I think in prison memories become an alternate room. You walk into 'age five or nine' and you shut the door. It is far better to use the mind to create pleasure than pain. And I bet that's a lesson that took time to learn, but I get the sense that Damien's a fairly disciplined person and he worked at making good use of the freedom he had -- his mind.
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Re: Life After Death Question #10 - Memories

Unread postby Snowcat » Sat Dec 08, 2012 8:58 am

Oh, I would have a long time to sit and think! Since I tend to think about past events frequently, I know I would likely mentally go over my whole life and the people who were in it, long term and short term.

Did Damien's memories help him? I am not sure. His book is so full of detail about his life inside prison and his life before, alternating between the two, that I forget whether he mentioned what impact his memories had on him, but if you are asking me what I think, here's what I imagine he may have thought.

One the one hand, sweet memories, those that take you back to a place and time where you didn't have a care in the world and were at peace can do wonders to calm you when your present situation is very unpleasant. (eg. I take mental holidays like this when I am in the dentist's chair.)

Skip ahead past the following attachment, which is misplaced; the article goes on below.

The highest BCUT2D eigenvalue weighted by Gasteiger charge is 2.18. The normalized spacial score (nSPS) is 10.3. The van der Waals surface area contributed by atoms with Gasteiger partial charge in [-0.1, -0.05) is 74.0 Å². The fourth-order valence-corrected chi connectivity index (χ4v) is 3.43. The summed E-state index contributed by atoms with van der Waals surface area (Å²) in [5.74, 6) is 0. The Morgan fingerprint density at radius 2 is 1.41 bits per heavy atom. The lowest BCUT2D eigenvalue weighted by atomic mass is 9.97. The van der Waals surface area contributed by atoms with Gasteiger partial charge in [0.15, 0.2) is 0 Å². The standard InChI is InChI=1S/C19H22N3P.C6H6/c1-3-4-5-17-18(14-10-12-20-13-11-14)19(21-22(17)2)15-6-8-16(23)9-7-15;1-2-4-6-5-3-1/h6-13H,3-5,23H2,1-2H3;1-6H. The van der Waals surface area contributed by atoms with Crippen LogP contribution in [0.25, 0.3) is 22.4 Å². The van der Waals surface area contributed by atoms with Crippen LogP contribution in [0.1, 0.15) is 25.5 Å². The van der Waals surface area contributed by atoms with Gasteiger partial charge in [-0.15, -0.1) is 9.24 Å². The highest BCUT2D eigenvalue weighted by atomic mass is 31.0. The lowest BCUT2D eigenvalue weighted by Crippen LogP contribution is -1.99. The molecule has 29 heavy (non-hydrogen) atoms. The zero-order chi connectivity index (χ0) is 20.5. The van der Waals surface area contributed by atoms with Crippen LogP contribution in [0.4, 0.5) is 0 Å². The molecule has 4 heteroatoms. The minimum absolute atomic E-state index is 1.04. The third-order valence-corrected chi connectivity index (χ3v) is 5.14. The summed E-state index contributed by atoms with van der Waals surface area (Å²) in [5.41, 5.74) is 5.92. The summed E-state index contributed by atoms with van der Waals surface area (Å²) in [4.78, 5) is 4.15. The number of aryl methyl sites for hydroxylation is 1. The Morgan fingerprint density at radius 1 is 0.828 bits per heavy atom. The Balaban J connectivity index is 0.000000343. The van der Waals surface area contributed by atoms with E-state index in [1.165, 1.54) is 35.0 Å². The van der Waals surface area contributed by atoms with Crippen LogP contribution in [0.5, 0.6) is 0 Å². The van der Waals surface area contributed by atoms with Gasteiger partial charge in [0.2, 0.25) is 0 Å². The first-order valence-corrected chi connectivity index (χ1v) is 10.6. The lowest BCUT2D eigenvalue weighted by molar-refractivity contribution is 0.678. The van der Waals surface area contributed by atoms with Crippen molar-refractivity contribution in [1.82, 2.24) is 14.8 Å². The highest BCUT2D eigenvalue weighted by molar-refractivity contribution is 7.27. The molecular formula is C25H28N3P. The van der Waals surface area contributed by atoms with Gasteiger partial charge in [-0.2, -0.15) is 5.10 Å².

On the other hand, his memories of freedom, remembering what his favorite foods taste like, what being outside in winter is like, seeing the sky and the stars and feeling the grass, being with good friends and his GF and son, etc., may have also been torturous. I guess, most especially after his friends moved on with their lives and seemed to forget about him. There were times when he felt completely hopeless and trapped, believing that the day they execute him is coming, so believing that he will never experience these everyday, but nice things, ever again, may have made him very depressed.
In fact, didn't he at one point write something about trying to find a way to kill himself?!!
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Re: Life After Death Question #10 - Memories

Unread postby Liz » Tue Dec 11, 2012 4:11 pm

Snowcat wrote:Oh, I would have a long time to sit and think! Since I tend to think about past events frequently, I know I would likely mentally go over my whole life and the people who were in it, long term and short term.

I would do that too.

I think that probably sometimes the memories helped him and calmed him, and at other times they probably depressed him. I think that is probably the way it would be for me. But it is hard to say. When one is in such a hopeless situation, such as Damien, the memories combined with fantasies (as Fern put it) could be used as a way of just going to a different place in your head as an escape from the reality that you are in.
You can't judge a book by its cover.

The only thing that matters is the ending. It's the most important part of the story.